Author Topic: EEVBlog #230 - Arducopter  (Read 12026 times)

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Offline Psi

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Re: EEVBlog #230 - Arducopter
« Reply #25 on: December 31, 2011, 07:16:32 am »
More likely to protect fingers e.t.c.  :P :P :P

Actually what damage such a motor/blade can cause to a leg, knee, thigh, finger e.t.c.?


Friend of mine had his finger sliced down the middle from end to end and his fingernail torn off by an RC prop this Christmas.
Although, he was using a prop which had sharp edges (for cutting through the air), so it wasn't a typical prop.

He was holding the plane and testing the engine when he moved his hand and..... bang..... blood everywhere and Christmas night in hospital having surgery.

So yes, they can do ultra damage depending on blade sharpness and speed.
Also the angle at which they hit you various the seriousness as well.

« Last Edit: December 31, 2011, 07:23:37 am by Psi »
Greek letter 'Psi' (not Pounds per Square Inch)

Offline IanJ

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Re: EEVBlog #230 - Arducopter
« Reply #26 on: December 31, 2011, 04:20:51 pm »
I did inspect it before I started, I just missed the pins shorted pins inside the connector

There's something wrong if any electronics engineer hasn't been you are in good company Dave.

Ian Johnston
Manufacturer of the PDVS2 & PDVS2mini

Offline Kilroy

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Re: EEVBlog #230 - Arducopter
« Reply #27 on: January 01, 2012, 03:55:33 am »
Note that if you're using AC, the old HP 547A current tracer is also an option. It was designed to find shorted logic gates in combination with the HP 546A logic pulser. It only gives a quantitative measure for current and has one fixed range, but this may be enough for finding shorts. On the used market (it's discontinued) it's a lot cheaper than the TTI probe. Not sure about the current/frequency range, I believe there's a manual available on the net.

The 547A current tracer is an outstanding tool for locating elusive short faults. Sensitivity is specified at 1ma - 1A but actual performance exceeds has no problem sensing CMOS current less than 1ma. The low noise frequency bandwidth is out to 20Mhz and it can be powered with any convenient DC source between  4.5v - 18v. Performance is particularly good when injecting pulsed current into the circuit using the 546A logic pulser.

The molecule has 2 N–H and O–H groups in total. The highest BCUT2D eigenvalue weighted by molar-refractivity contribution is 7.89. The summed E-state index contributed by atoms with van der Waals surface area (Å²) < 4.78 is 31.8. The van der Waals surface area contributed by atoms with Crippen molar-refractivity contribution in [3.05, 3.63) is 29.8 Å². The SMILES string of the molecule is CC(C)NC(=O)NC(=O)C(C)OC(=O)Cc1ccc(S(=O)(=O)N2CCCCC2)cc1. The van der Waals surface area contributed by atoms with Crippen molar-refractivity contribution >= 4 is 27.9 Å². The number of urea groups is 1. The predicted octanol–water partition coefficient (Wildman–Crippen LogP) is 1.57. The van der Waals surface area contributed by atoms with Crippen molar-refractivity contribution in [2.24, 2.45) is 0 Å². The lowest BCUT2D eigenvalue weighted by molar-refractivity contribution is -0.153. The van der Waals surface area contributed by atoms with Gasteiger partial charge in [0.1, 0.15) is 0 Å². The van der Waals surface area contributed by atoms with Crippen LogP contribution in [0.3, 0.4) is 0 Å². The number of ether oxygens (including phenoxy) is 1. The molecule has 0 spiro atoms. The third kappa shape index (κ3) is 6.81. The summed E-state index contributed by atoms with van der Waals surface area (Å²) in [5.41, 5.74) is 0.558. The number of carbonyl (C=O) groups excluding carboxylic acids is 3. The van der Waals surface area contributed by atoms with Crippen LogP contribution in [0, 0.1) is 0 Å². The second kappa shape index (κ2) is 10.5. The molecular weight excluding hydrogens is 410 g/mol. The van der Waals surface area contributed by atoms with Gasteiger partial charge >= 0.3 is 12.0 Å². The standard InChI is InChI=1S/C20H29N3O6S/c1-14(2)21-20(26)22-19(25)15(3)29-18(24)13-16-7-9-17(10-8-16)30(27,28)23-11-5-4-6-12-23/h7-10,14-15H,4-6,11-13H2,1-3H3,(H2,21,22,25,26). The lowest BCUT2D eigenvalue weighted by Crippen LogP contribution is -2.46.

These are the best tools I have found so far for fast, accurate short fault detection. HP's peerless attention to engineering detail and quality execution is clearly evident in their construction and performance.
« Last Edit: January 01, 2012, 06:14:47 am by Kilroy »
The fool generalizes the particular; the nerd particularizes the general; some do both; and the wise does neither.

Offline Lightages

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Re: EEVBlog #230 - Arducopter
« Reply #28 on: January 01, 2012, 06:58:15 am »
The shrouds will produce some additional turbulence from the blades in addition to the lateral drag, more and more as the design is poor. The fact that they are not already aerodynamic is even more reason to spend time improving it. Quad copters are nearly always travelling at an angle of attack where something like a shroud will always reduce the efficiency. Inefficiency adds to the poor range a lot of these drones have, the more efficient you make them the bigger the potential radius you can operate them at.

I don't understand how the shrouds add turbulence from the blades. The shrouds should counteract the losses at the blade tips and add thrust. The shrouds also do not need to have cylindrical walls on the outside. They can be aerofoil  or round nose shaped on the outside so as to be more aerodynamic in somewhat horizontal movement.

Please forgive as I have not researched quadcopters, I am just a nerd who also is a pilot.

Offline IanB

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Re: EEVBlog #230 - Arducopter
« Reply #29 on: January 01, 2012, 09:13:38 am »
I am not an aerodynamicist either, but from observation it would appear than fans (small cross section, high air velocity) tend to have shrouds, while props and rotors (large cross section, lower air velocity) do not. So I would guess the importance of shrouds to the quad-copter depends on the extent to which the blades are fans rather than rotors...? In general engineering terms, I think open bladed impellers tend to be less efficient than shrouded impellers due to the way that shrouds and casings can channel and direct more of the air in the right direction rather than the wrong direction.
I'm not an EE--what am I doing here?

Offline Hobgoblin612

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